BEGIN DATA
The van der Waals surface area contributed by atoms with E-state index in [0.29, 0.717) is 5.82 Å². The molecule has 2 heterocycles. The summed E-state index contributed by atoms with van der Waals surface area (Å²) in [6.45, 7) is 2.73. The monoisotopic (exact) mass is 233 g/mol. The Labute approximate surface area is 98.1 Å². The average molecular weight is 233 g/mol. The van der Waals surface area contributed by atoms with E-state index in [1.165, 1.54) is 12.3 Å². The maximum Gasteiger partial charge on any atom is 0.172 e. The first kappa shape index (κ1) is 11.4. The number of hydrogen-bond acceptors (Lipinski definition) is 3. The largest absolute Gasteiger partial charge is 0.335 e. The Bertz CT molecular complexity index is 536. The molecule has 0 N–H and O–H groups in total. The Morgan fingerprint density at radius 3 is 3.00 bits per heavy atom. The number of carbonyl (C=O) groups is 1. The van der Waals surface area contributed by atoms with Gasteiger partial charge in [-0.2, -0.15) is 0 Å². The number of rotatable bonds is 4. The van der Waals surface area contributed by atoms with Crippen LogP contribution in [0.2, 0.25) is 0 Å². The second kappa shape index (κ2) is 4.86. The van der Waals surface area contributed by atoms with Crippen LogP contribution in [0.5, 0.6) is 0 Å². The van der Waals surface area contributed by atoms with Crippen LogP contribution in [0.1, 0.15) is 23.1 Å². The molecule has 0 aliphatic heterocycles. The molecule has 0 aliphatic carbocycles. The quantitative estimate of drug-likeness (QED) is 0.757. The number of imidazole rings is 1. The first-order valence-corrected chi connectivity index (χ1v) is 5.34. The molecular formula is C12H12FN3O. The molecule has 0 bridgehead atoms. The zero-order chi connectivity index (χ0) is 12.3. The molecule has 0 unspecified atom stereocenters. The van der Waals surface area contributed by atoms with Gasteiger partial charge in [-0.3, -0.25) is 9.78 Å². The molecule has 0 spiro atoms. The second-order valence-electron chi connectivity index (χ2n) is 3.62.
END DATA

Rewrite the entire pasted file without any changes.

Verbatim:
The van der Waals surface area contributed by atoms with E-state index in [0.29, 0.717) is 5.82 Å². The molecule has 2 heterocycles. The summed E-state index contributed by atoms with van der Waals surface area (Å²) in [6.45, 7) is 2.73. The monoisotopic (exact) mass is 233 g/mol. The Labute approximate surface area is 98.1 Å². The average molecular weight is 233 g/mol. The van der Waals surface area contributed by atoms with E-state index in [1.165, 1.54) is 12.3 Å². The maximum Gasteiger partial charge on any atom is 0.172 e. The first kappa shape index (κ1) is 11.4. The number of hydrogen-bond acceptors (Lipinski definition) is 3. The largest absolute Gasteiger partial charge is 0.335 e. The Bertz CT molecular complexity index is 536. The molecule has 0 N–H and O–H groups in total. The Morgan fingerprint density at radius 3 is 3.00 bits per heavy atom. The number of carbonyl (C=O) groups is 1. The van der Waals surface area contributed by atoms with Gasteiger partial charge in [-0.2, -0.15) is 0 Å². The number of rotatable bonds is 4. The van der Waals surface area contributed by atoms with Crippen LogP contribution in [0.2, 0.25) is 0 Å². The second kappa shape index (κ2) is 4.86. The van der Waals surface area contributed by atoms with Crippen LogP contribution in [0.5, 0.6) is 0 Å². The van der Waals surface area contributed by atoms with Crippen LogP contribution in [0.1, 0.15) is 23.1 Å². The molecule has 0 aliphatic heterocycles. The molecule has 0 aliphatic carbocycles. The quantitative estimate of drug-likeness (QED) is 0.757. The number of imidazole rings is 1. The first-order valence-corrected chi connectivity index (χ1v) is 5.34. The molecular formula is C12H12FN3O. The molecule has 0 bridgehead atoms. The zero-order chi connectivity index (χ0) is 12.3. The molecule has 0 unspecified atom stereocenters. The van der Waals surface area contributed by atoms with Gasteiger partial charge in [-0.3, -0.25) is 9.78 Å². The molecule has 0 spiro atoms. The second-order valence-electron chi connectivity index (χ2n) is 3.62.